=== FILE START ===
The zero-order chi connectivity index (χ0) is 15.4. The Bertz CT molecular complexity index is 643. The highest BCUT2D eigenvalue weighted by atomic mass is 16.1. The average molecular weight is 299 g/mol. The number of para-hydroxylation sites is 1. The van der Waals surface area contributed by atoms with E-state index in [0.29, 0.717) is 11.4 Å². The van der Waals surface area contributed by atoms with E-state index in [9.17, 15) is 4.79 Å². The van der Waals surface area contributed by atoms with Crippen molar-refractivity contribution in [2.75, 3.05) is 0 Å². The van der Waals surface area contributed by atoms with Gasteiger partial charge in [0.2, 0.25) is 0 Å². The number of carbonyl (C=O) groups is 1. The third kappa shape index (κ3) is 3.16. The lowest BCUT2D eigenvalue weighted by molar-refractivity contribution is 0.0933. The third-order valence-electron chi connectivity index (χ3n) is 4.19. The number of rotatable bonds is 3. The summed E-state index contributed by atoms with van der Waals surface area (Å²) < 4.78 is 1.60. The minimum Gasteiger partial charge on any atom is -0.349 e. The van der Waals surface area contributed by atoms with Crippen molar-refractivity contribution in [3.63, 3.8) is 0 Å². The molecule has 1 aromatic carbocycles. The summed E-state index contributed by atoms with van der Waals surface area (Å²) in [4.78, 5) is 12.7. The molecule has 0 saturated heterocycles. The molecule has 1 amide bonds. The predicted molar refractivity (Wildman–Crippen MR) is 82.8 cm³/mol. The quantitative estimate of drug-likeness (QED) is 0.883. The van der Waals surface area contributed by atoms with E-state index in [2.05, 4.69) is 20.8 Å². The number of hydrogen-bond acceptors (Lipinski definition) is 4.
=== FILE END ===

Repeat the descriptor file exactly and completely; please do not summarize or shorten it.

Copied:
The zero-order chi connectivity index (χ0) is 15.4. The Bertz CT molecular complexity index is 643. The highest BCUT2D eigenvalue weighted by atomic mass is 16.1. The average molecular weight is 299 g/mol. The number of para-hydroxylation sites is 1. The van der Waals surface area contributed by atoms with E-state index in [0.29, 0.717) is 11.4 Å². The van der Waals surface area contributed by atoms with E-state index in [9.17, 15) is 4.79 Å². The van der Waals surface area contributed by atoms with Crippen molar-refractivity contribution in [2.75, 3.05) is 0 Å². The van der Waals surface area contributed by atoms with Gasteiger partial charge in [0.2, 0.25) is 0 Å². The number of carbonyl (C=O) groups is 1. The third kappa shape index (κ3) is 3.16. The lowest BCUT2D eigenvalue weighted by molar-refractivity contribution is 0.0933. The third-order valence-electron chi connectivity index (χ3n) is 4.19. The number of rotatable bonds is 3. The summed E-state index contributed by atoms with van der Waals surface area (Å²) < 4.78 is 1.60. The minimum Gasteiger partial charge on any atom is -0.349 e. The van der Waals surface area contributed by atoms with Crippen molar-refractivity contribution in [3.63, 3.8) is 0 Å². The molecule has 1 aromatic carbocycles. The summed E-state index contributed by atoms with van der Waals surface area (Å²) in [4.78, 5) is 12.7. The molecule has 0 saturated heterocycles. The molecule has 1 amide bonds. The predicted molar refractivity (Wildman–Crippen MR) is 82.8 cm³/mol. The quantitative estimate of drug-likeness (QED) is 0.883. The van der Waals surface area contributed by atoms with E-state index in [2.05, 4.69) is 20.8 Å². The number of hydrogen-bond acceptors (Lipinski definition) is 4.